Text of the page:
Modern archiving focuses on enabling users to interact with collected materials rather than merely gathering and preserving artifacts.

However, in a different case, some original film footages from the 1970s that had been looted illegally in Lebanon in 1982 by the Israeli Army were (mis)used in several Israeli TV documentaries in which the copyright source for this material was given as “The Israel Defense Forces and Defense Establishment Archive.” These films were also sold to European TV stations (among them, Arte) where fees have surely been paid, yet, not to the original copyright owners!

When I started my journey of searching for Palestinian audio-visual heritage, I must admit that I felt quite a bit of anger when I realized that a major part of our historical audio-visual heritage is not in our own hands. For example, significant picture collections can only be found in Europe and the United States, and none of the dozens of shellac records of Palestinian singers that were produced in the early 1920s can be found in Palestinian or Arab libraries or museums but only in archives in Germany and Europe. These examples illustrate the extent of our deficit. But I also gained greater respect for the European archiving institutions that have preserved this heritage and made it accessible, in many cases digitally as well, allowing access to most Palestinians, regardless of their location. With the Israelis, the case is different; another significant part of our audio-visual heritage has been systematically looted over decades as war booty, yet mostly kept under closure until today, to serve only the Israeli narrative.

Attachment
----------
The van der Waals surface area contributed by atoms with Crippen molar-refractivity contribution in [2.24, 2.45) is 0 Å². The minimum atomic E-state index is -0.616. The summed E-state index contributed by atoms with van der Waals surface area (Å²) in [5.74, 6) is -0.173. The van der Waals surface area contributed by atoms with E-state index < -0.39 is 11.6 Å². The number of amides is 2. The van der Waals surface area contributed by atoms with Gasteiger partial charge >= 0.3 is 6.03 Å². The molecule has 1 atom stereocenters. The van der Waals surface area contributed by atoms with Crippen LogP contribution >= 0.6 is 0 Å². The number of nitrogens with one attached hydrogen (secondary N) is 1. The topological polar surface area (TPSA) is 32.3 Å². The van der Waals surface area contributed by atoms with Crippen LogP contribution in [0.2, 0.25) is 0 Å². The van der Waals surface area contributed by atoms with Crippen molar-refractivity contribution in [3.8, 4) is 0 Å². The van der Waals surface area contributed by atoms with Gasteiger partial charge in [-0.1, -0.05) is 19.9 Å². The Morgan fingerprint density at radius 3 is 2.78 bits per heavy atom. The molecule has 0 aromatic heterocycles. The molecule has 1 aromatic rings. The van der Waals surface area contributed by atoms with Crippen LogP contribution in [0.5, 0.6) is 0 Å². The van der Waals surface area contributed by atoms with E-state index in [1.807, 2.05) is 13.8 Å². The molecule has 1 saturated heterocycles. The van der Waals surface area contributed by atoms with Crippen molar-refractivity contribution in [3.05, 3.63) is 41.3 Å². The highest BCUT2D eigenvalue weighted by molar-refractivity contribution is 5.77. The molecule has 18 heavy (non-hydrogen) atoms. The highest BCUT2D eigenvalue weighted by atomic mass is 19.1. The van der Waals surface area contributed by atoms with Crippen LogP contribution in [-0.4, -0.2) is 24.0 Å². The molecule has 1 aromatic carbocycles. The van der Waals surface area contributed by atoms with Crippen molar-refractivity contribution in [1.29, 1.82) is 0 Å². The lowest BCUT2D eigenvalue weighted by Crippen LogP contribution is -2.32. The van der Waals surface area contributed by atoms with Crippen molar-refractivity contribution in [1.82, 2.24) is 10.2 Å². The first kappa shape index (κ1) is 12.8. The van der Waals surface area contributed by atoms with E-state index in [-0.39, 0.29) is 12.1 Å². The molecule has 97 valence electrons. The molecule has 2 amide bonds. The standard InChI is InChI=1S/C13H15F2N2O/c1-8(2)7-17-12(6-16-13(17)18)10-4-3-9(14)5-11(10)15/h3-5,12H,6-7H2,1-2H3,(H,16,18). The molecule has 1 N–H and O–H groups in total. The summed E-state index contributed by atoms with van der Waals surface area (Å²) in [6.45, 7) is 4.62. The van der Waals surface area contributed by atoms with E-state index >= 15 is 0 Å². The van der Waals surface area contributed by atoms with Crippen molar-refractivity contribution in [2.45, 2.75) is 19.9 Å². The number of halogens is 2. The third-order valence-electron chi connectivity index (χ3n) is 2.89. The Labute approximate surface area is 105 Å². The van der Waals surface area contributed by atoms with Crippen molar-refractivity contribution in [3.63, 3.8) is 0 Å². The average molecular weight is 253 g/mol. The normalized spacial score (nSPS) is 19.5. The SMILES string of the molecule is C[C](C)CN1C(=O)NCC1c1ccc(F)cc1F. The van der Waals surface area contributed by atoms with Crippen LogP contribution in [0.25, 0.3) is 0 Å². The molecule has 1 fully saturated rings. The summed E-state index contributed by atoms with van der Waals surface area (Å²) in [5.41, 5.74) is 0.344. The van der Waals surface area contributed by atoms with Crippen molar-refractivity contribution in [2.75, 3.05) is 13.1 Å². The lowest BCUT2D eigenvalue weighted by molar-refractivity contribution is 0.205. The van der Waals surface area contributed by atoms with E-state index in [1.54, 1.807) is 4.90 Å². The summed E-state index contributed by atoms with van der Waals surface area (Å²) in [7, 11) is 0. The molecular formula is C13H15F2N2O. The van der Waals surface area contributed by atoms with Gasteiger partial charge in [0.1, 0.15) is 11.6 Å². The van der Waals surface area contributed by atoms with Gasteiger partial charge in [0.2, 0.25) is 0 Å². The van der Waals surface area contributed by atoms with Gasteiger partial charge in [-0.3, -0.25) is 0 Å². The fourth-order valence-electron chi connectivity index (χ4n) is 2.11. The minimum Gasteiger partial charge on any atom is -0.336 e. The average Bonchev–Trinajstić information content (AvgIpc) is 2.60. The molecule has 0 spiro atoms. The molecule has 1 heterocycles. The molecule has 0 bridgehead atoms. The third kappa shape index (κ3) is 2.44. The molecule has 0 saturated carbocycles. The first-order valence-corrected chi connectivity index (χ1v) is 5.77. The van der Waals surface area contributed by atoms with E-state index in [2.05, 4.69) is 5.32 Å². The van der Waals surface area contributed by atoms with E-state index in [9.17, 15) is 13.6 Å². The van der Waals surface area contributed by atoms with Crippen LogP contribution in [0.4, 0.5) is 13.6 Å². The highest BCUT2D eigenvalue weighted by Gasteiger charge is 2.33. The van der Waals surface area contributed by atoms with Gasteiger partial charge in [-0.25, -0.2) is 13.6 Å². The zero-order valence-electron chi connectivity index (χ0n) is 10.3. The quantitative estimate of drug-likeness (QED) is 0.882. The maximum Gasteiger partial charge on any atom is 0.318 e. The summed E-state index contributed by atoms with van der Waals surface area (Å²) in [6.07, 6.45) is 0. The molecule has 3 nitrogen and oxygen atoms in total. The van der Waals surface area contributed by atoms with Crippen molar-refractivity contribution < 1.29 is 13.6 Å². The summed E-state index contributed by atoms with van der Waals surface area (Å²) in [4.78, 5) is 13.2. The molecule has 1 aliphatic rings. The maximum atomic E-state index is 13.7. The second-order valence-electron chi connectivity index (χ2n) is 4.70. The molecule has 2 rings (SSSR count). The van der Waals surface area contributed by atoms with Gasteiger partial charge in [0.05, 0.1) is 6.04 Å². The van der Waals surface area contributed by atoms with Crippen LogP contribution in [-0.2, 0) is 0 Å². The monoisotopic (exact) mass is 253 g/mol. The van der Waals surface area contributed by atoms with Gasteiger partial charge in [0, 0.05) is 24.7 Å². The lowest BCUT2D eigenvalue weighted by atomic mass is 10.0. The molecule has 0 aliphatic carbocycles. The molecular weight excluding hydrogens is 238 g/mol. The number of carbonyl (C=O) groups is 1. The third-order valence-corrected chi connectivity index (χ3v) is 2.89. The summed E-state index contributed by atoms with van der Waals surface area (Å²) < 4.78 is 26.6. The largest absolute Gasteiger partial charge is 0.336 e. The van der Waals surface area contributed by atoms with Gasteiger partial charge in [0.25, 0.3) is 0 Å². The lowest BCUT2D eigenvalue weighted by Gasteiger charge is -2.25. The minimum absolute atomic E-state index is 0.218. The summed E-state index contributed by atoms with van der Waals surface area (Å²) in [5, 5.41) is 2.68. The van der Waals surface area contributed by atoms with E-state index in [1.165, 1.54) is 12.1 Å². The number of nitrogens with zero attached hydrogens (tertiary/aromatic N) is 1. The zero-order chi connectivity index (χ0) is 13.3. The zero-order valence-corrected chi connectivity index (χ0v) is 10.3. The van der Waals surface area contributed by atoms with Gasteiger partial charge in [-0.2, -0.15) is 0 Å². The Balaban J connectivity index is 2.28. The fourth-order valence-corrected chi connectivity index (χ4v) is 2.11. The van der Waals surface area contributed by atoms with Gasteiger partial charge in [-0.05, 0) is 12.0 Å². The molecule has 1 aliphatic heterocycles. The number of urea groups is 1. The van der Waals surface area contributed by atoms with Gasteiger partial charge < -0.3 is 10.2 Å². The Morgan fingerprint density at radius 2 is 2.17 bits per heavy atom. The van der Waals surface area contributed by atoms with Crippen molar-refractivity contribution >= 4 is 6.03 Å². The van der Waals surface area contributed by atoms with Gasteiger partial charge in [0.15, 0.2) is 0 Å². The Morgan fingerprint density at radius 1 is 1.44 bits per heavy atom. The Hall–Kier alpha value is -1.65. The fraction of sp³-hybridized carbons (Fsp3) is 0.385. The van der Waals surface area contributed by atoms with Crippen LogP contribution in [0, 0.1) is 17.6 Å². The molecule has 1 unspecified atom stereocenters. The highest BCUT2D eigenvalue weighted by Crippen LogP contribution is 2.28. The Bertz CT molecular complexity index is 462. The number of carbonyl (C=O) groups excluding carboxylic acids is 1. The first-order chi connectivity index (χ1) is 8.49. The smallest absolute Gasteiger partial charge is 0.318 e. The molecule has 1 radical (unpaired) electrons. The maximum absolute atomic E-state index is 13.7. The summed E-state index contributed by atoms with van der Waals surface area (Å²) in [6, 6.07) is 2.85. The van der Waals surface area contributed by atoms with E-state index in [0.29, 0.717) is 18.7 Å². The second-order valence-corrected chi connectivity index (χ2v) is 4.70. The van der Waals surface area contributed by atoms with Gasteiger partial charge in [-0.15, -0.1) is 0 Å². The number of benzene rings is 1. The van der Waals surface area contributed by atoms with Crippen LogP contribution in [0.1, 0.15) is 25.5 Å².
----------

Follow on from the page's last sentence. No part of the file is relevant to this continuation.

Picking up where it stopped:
Handwritten description of a part of the collection,indicating that it is part of a group of “old colored negatives of maps and cities in Palestine.”

In our Arab part of the world, I cannot discern a long or solid tradition of “archiving” that is collectively or publicly sponsored or conducted. While Israel issued its first laws on archiving as early as the 1950s – of course, mainly to legalize the confiscation and taking over of Palestinian properties – some basic legal regulations are still pending today in Palestine to clarify, for example, which heritage is considered private and which is public. Who decides if the handwritten lyrics by Mahmoud Darwish or the paintings by Ismail Shammout are considered private property or national cultural heritage? And if this is considered national heritage, then who is responsible for its preservation for the coming generations and its accessibility and usage? Or why do we have to go and search foreign archives (such as the Turkish Ottoman archives in Istanbul or Jordanian state archives) to prove that Palestinian families are indeed the legal owners of their houses in Sheikh Jarrah?